This past Sunday, Fr. Gabriel spoke about Halloween, and the dangers of trivializing the images associated with this secular observance.  Here are some excerpts from the sermon:

...It (Halloween) is, for the most part just that…innocent fun.  Sometimes, however, in our innocent fun, we trivialize, or just flat out forget the reason or meaning of the observance. 

The question I want to pose this morning for all of us to ponder is this:  In the midst of a society that immerses itself every October in images of demons and witches…where is the fear?  The answer, dear brothers and sisters, is the scariest part of the Halloween itself.  We find that there is no fear, because the world simply does not take evil seriously anymore. The temptation is there to see all of these Halloween images as fictional, and to simply regard things like the devil or demons as fantasy.

We as Christians have to understand that demons DO exist…and we MUST believe in them.  When we read the lives of the saints, we hear so many times about how these holy men graphically fought against evil and the presence of the demons.  We reference these demons in all of our services…most especially in baptism!  We as Christians should know what it means to be harassed by the devil…and know how to push back against this evil.

How appropriate, dearest brothers and sisters, that on the eve of this secular observance we read in the Gospels about a man that was truly possessed by demons, and was healed by our Lord and Savior.

Because of Christ, we live in an age of a bound up devil…but this poor man lived in an age of a tyrannous devil…an unbound Satan.  We live in an age where death is under our feet…but he lived in an age where death was over his head as a large black cloud…with no answers , and no hope of an eternal life with God. 

The gospel today is a window into that old world…a demon infested old world where people were completely dominated.  The description we hear of this poor man was that he was stripped of EVERYTHING.  His sense of dignity, his clothes, his family, his job, his home, the Holy Spirit, God’s Favor…even his own name.  The demons stripped him of his personhood…and he was left alone.  He had NOTHING.  He lived in the tombs…and day after day, this man pondered his death.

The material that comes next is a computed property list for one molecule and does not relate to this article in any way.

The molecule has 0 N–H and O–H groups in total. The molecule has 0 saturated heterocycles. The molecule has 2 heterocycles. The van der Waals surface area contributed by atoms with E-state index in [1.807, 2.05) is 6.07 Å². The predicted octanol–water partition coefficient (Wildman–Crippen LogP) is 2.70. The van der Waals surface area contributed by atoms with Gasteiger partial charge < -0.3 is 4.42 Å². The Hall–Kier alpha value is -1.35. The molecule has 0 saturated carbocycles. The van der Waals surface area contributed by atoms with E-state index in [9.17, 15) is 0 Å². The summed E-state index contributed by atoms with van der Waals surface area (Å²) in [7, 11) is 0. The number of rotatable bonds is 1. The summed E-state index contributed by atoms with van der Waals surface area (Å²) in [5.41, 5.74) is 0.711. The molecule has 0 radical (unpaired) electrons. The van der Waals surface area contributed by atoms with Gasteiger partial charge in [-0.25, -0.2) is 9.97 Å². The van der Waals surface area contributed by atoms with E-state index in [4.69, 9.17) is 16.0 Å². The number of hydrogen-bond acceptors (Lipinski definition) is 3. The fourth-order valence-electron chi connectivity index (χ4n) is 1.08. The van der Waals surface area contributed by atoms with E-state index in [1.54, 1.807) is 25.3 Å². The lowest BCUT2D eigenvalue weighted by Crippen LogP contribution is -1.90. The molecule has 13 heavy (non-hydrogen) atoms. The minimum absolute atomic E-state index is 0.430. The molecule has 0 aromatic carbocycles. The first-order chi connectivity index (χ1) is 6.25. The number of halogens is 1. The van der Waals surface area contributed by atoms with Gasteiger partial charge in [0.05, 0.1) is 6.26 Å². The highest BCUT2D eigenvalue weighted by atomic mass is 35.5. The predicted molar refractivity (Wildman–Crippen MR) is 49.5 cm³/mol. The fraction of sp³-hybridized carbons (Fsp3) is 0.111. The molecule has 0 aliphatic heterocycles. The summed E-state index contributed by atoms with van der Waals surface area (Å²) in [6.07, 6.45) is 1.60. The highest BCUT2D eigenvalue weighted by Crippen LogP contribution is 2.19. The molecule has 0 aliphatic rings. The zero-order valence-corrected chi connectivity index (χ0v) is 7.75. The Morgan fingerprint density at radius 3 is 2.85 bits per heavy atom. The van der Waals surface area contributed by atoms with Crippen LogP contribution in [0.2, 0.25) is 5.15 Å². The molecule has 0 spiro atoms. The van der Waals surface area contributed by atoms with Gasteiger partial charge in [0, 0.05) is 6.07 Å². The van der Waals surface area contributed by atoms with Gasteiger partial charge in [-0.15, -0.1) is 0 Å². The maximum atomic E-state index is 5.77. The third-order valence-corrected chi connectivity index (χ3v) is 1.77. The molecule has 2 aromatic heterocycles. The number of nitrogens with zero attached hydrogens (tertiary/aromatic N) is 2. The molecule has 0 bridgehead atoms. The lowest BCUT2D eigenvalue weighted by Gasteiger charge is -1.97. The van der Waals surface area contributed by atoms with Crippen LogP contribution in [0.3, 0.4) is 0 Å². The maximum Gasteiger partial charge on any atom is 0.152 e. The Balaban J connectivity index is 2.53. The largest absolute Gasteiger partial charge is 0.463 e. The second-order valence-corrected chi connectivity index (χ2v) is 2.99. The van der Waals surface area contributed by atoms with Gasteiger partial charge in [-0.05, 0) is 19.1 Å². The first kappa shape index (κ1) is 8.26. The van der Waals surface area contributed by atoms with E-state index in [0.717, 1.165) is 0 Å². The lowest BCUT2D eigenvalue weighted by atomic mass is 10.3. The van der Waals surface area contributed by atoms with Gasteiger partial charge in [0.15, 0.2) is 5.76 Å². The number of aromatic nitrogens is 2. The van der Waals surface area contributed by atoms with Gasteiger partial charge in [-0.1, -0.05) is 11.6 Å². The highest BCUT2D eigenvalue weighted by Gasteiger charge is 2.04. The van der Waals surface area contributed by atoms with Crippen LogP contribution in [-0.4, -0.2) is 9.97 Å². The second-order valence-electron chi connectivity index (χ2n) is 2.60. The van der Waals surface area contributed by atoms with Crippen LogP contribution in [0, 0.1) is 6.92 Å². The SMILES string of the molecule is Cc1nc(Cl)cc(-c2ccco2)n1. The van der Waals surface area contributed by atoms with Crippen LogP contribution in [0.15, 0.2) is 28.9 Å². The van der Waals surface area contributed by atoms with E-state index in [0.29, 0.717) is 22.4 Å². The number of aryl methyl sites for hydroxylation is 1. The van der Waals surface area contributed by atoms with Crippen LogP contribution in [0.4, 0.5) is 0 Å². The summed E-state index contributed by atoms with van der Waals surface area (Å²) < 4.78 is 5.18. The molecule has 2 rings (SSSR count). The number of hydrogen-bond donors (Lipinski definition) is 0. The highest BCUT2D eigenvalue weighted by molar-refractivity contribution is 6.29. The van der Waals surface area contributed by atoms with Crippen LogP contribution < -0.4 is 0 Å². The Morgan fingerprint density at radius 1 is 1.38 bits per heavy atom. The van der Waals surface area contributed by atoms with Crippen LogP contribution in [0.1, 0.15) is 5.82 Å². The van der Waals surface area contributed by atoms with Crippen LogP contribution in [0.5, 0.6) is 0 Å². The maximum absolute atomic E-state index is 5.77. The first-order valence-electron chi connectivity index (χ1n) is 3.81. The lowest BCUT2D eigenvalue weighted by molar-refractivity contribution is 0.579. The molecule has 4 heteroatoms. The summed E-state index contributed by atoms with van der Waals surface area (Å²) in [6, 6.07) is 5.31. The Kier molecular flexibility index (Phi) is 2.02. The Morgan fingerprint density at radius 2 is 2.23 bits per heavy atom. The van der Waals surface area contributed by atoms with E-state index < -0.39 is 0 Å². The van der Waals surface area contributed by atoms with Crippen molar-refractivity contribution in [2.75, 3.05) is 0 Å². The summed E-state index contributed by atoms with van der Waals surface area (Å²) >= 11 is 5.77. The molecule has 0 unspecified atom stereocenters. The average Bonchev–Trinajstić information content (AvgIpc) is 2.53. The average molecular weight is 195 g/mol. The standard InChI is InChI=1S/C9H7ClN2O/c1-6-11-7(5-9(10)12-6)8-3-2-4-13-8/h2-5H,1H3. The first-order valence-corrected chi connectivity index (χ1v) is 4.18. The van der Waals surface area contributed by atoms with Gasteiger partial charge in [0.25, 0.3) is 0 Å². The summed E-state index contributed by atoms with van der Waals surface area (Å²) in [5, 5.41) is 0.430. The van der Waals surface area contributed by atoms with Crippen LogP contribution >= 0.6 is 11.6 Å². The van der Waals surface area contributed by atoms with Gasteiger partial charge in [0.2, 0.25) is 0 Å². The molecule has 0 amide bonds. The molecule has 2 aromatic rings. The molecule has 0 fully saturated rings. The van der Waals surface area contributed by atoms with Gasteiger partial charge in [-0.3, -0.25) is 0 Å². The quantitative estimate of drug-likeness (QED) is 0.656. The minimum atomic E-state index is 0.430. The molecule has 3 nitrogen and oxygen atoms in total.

The demon-possessed man was beneath a lot of people, but not beneath our Savior, who came restored the image of God within him.  Christ restored this man to his former glory, and after this great miracle, we find this newly healed servant sitting at the feet of Christ as a humble learner.  His relationship with God was fixed and restored, and he was a free person once again.  

We read this same Gospel story July, and in that sermon I talked about the reaction of the villagers and how out of fear, they asked Christ to leave.  I said that whether we know it or not, we in our lives are often guilty of the same sin as the villagers.  We are so blinded by the pride of our own perceived power in life, that we ignore the fact that the devil exists, or worse, we think that we can overcome him without Christ.  We do not fear evil, and we echo the words of the villagers when we ask Christ:  “What do I need you for?  I’m doing well on my own…shoo!”

I saw a quote on Facebook the other day, that had a smiling (and horribly confused) Joel Olsteen on the front, and a quote from his book “Your Best Life Now” which said: 

“You will often receive preferential treatment in life simply because your Father is the King of Kings, and His Glory and Honor will spill onto you.”

 Underneath the smiling Joel was a quote from St. Paul in His epistle to the Corinthians.  This Holy Saint, who lived a life of repentance, faith, and good works, said of his life in Christ the following: 

“Five times I received at the hands of the Jews the forty lashes less one.  Three times I was beaten with rods.  Once I was stoned.  Three times I was shipwrecked; a night and a day I was adrift at sea; on frequent journeys, in danger from rivers, danger from robbers, danger from my own people, danger from Gentiles, danger in the city, danger in the wilderness, danger at sea, danger from false brothers; in toil and hardship, through many a sleepless night, in hunger and thirst, often without food, in cold and exposure.”

Does this sound like a man receiving preferential treatment in life?!

What St. Paul is saying here is that you know you are on the right track in the Christian life, if hardships and temptation of the bound up devil are seeking to bring you down.  I often tell people that the devil doesn’t hang out at brothels and other places of sin, because he knows he has those people.  He instead goes to Churches.  He goes to good Christian houses and attacks the people who are trying to live a life like Christ. 

Brothers and Sisters in Christ, I won’t tell you what to do with decorating your houses during the year …I simply tell you all of this out of love and ask that in the midst of a society which sees these things as trivial…you be that beacon of light which shines on the darkness of the world.

Your duty as a Christian is to take the light you will receive with the Holy Eucharist today and to keep it bright to illuminate others.  Today and always, let us not forget that demons are real…they exist…and if we are living an authentic Christian life, they will do everything in their limited power to rip us off of the path to salvation and eternal life.  This is why we come to Church.  It is the place where we receive nourishment through the Body and Blood of God, to repel their attacks, to turn our back on the deceiver, and come into that loving embrace of our Lord and Savior Jesus Christ.